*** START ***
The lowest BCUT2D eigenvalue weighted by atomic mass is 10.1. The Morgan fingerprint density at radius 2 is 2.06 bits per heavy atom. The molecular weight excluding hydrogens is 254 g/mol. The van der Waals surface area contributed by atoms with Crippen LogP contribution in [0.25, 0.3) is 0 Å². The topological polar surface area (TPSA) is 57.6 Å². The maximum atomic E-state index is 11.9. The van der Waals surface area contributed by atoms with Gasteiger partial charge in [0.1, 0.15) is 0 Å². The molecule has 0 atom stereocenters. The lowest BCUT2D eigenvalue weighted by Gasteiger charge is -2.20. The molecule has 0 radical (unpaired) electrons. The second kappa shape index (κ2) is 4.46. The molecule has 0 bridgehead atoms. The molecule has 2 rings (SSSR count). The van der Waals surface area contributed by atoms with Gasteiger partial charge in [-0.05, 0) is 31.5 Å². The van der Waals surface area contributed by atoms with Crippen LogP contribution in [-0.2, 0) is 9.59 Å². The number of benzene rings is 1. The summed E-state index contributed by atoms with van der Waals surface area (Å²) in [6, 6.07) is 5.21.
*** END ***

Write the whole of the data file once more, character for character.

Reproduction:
The lowest BCUT2D eigenvalue weighted by atomic mass is 10.1. The Morgan fingerprint density at radius 2 is 2.06 bits per heavy atom. The molecular weight excluding hydrogens is 254 g/mol. The van der Waals surface area contributed by atoms with Crippen LogP contribution in [0.25, 0.3) is 0 Å². The topological polar surface area (TPSA) is 57.6 Å². The maximum atomic E-state index is 11.9. The van der Waals surface area contributed by atoms with Gasteiger partial charge in [0.1, 0.15) is 0 Å². The molecule has 0 atom stereocenters. The lowest BCUT2D eigenvalue weighted by Gasteiger charge is -2.20. The molecule has 0 radical (unpaired) electrons. The second kappa shape index (κ2) is 4.46. The molecule has 0 bridgehead atoms. The molecule has 2 rings (SSSR count). The van der Waals surface area contributed by atoms with Gasteiger partial charge in [-0.05, 0) is 31.5 Å². The van der Waals surface area contributed by atoms with Crippen LogP contribution in [-0.2, 0) is 9.59 Å². The number of benzene rings is 1. The summed E-state index contributed by atoms with van der Waals surface area (Å²) in [6, 6.07) is 5.21.